Non-Mechanical Causes of Low Back Pain
Mechanical injury is the leading cause of low back pain (please see my previous post titled, “Mechanical Causes of Low Back Pain.”) Today, I’m going to focus on other less common causes including neoplasm, inflammatory, metabolic, Paget’s disease, psychosomatic, depression and referred pain. No matter the cause, it is important to seek medical attention to workup low back pain immediately to prevent acute pain from becoming a chronic condition.
Neoplasm – Low Back Pain
The growth of a tumor can lead to chronic back pain. For this reason, it is important to consult with a pain specialist in order to determine the cause of your back pain. Surgery and adjuvant therapy may be necessary in the case of neoplastic back pain. Simple imaging studies such as an XRAY would be the first step in identifying neoplastic disease.
Inflammatory – Low Back Pain
Many cases of back pain are caused by inflammation. When prolonged inflammation occurs, chronic low back pain can result. These include inflammatory arthropathies such as Rheumatoid Arthritis. Rheumatoid Arthritis is an autoimmune disease that can cause primary low back pain, specifically when it affects the sacroiliac joints.
Metabolic Disease– Low Back Pain
Metabolic diseases of the muscle interfere with important chemical reactions that draw energy from food sources. Since muscles use a tremendous amount of energy to work properly, metabolic disease, while rare, can manifest into low back pain symptoms. Metabolic diseases such as myopathies, can be accurately diagnosed using electrodiagnostic studies such as electromyography. A consultation with a pain specialist is an important step in diagnosis.
Paget’s Disease – Low Back Pain
Paget’s disease is a chronic disorder that causes abnormal bone growth in the spine, pelvis, chest, skull, and legs. When people suffer from Paget’s disease, the bone tissue begins to break down faster than it can rebuild. As the body tries to catch up with the rebuilding process, the new bone is usually weak and fractures easily. Paget’s disease should be treated by both a primary care physician and rheumatologist. If pain symptoms cannot be managed, a pain consultation to a specialist is appropriate.
Psychosomatic – Low Back Pain
There are psychosocial factors that can cause ongoing stress to the body eventually leading to chronic low back pain. Examples may include dissatisfaction with work or home life, financial worries, and any number of other problems. In most cases, psychological stresses amplify the perception of the painful condition and often lead patients to seek medical attention.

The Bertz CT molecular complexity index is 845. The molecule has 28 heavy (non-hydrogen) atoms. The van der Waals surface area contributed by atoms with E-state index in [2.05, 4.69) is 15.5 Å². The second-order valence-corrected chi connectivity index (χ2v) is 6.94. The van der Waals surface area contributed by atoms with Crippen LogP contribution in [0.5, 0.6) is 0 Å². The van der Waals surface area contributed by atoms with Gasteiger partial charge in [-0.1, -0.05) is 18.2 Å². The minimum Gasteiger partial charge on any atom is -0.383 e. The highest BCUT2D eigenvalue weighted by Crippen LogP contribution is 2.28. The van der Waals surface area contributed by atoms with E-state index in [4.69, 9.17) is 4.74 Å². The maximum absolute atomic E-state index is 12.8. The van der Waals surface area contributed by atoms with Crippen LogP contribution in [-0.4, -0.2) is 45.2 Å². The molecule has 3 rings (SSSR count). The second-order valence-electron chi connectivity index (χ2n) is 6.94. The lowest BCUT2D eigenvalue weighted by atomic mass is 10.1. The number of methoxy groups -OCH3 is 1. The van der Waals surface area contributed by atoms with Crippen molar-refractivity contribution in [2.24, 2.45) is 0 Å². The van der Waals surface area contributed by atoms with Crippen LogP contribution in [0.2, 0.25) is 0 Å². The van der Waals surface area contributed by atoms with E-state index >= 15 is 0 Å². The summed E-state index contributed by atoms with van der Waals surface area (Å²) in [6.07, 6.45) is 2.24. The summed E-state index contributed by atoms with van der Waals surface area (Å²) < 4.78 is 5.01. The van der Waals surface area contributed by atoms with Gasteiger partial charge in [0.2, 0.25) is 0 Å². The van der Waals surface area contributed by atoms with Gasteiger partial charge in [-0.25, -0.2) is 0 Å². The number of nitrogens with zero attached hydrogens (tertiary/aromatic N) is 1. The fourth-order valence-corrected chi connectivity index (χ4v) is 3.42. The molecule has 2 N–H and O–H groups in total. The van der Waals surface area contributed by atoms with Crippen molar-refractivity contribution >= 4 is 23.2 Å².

Depression – Low Back Pain
As demonstrated above, people’s state of mind can greatly affect their perception of pain. Those who are suffering from depression or chronic stress are more likely to experience long-lasting back pain.
Referred Pain – Low Back Pain
Referred pain describes instances where pain is perceived to take place in an area of the body that is actually adjacent to the actual site of injury. When pain arises from other organs in the body, it can be referred to the spine. Intra-abdominal problems such as kidney disease, pelvic diseases involving reproductive organs or pancreatitis can be referred as back pain. These pain symptoms are also commonly referred to as viscero-somatic.
Seeking the Help of a Pain Specialist
If you are experiencing back pain symptoms, it is important to seek the help of a pain specialist such as myself. Getting a proper history and performing a physical examination will be able to determine an appropriate course of treatment. While many cases can be resolved with adequate rest and pain medication, as listed above, it is important to rule out unusual catalysts for back pain.
I offer safe and effective methods for alleviating chronic low back pain and any other ongoing pain issues. Resolve your pain symptoms by making a visit to our office as soon as possible.